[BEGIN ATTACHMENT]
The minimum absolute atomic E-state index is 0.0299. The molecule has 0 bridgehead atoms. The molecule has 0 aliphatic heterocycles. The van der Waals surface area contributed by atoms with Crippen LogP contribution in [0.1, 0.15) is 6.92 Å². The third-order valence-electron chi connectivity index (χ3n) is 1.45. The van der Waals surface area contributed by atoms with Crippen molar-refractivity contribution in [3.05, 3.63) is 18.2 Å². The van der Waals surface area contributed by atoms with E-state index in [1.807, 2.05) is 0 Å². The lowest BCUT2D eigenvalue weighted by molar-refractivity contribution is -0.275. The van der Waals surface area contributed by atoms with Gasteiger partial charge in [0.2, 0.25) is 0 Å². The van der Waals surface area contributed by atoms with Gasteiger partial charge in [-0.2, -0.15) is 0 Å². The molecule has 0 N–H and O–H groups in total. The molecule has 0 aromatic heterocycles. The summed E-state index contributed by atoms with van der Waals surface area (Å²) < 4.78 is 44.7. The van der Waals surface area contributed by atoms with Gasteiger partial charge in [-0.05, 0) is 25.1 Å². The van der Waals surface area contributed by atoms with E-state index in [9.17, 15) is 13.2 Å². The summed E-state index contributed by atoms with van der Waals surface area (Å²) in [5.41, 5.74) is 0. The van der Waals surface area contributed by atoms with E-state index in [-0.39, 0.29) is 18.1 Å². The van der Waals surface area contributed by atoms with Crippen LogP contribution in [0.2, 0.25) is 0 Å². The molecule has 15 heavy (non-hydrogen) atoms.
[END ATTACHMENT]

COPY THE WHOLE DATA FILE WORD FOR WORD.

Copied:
The minimum absolute atomic E-state index is 0.0299. The molecule has 0 bridgehead atoms. The molecule has 0 aliphatic heterocycles. The van der Waals surface area contributed by atoms with Crippen LogP contribution in [0.1, 0.15) is 6.92 Å². The third-order valence-electron chi connectivity index (χ3n) is 1.45. The van der Waals surface area contributed by atoms with Crippen molar-refractivity contribution in [3.05, 3.63) is 18.2 Å². The van der Waals surface area contributed by atoms with E-state index in [1.807, 2.05) is 0 Å². The lowest BCUT2D eigenvalue weighted by molar-refractivity contribution is -0.275. The van der Waals surface area contributed by atoms with Gasteiger partial charge in [0.2, 0.25) is 0 Å². The van der Waals surface area contributed by atoms with Gasteiger partial charge in [-0.2, -0.15) is 0 Å². The molecule has 0 N–H and O–H groups in total. The molecule has 0 aromatic heterocycles. The summed E-state index contributed by atoms with van der Waals surface area (Å²) < 4.78 is 44.7. The van der Waals surface area contributed by atoms with Gasteiger partial charge in [-0.05, 0) is 25.1 Å². The van der Waals surface area contributed by atoms with E-state index in [9.17, 15) is 13.2 Å². The summed E-state index contributed by atoms with van der Waals surface area (Å²) in [5.41, 5.74) is 0. The van der Waals surface area contributed by atoms with E-state index in [-0.39, 0.29) is 18.1 Å². The van der Waals surface area contributed by atoms with Crippen LogP contribution in [0.2, 0.25) is 0 Å². The molecule has 15 heavy (non-hydrogen) atoms.